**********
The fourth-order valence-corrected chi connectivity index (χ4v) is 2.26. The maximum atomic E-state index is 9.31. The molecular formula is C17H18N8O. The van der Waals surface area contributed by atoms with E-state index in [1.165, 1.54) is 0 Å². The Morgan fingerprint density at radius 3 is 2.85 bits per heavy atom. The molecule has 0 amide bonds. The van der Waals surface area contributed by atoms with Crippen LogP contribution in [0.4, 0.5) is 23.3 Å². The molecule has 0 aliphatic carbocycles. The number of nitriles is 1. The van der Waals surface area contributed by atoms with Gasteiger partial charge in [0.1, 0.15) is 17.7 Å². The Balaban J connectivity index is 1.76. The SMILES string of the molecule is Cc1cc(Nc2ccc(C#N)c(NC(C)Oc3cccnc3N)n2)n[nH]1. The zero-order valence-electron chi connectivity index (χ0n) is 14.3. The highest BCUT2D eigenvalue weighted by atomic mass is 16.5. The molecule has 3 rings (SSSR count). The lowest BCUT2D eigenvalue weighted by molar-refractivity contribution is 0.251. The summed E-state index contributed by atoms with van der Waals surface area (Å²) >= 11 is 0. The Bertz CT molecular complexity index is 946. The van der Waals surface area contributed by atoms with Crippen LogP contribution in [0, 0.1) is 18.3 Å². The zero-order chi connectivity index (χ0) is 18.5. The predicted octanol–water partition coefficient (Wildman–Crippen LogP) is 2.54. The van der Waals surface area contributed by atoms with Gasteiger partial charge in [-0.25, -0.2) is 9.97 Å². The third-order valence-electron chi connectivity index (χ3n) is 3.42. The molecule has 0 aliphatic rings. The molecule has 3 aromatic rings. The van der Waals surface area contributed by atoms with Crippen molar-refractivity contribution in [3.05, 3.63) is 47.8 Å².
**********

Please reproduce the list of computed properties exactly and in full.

The fourth-order valence-corrected chi connectivity index (χ4v) is 2.26. The maximum atomic E-state index is 9.31. The molecular formula is C17H18N8O. The van der Waals surface area contributed by atoms with E-state index in [1.165, 1.54) is 0 Å². The Morgan fingerprint density at radius 3 is 2.85 bits per heavy atom. The molecule has 0 amide bonds. The van der Waals surface area contributed by atoms with Crippen LogP contribution in [0.4, 0.5) is 23.3 Å². The molecule has 0 aliphatic carbocycles. The number of nitriles is 1. The van der Waals surface area contributed by atoms with Gasteiger partial charge in [0.1, 0.15) is 17.7 Å². The Balaban J connectivity index is 1.76. The SMILES string of the molecule is Cc1cc(Nc2ccc(C#N)c(NC(C)Oc3cccnc3N)n2)n[nH]1. The zero-order valence-electron chi connectivity index (χ0n) is 14.3. The highest BCUT2D eigenvalue weighted by atomic mass is 16.5. The molecule has 3 rings (SSSR count). The lowest BCUT2D eigenvalue weighted by molar-refractivity contribution is 0.251. The summed E-state index contributed by atoms with van der Waals surface area (Å²) >= 11 is 0. The Bertz CT molecular complexity index is 946. The van der Waals surface area contributed by atoms with Crippen LogP contribution in [0, 0.1) is 18.3 Å². The zero-order chi connectivity index (χ0) is 18.5. The predicted octanol–water partition coefficient (Wildman–Crippen LogP) is 2.54. The van der Waals surface area contributed by atoms with Gasteiger partial charge in [-0.25, -0.2) is 9.97 Å². The third-order valence-electron chi connectivity index (χ3n) is 3.42. The molecule has 0 aliphatic rings. The molecule has 3 aromatic rings. The van der Waals surface area contributed by atoms with Crippen molar-refractivity contribution in [3.05, 3.63) is 47.8 Å².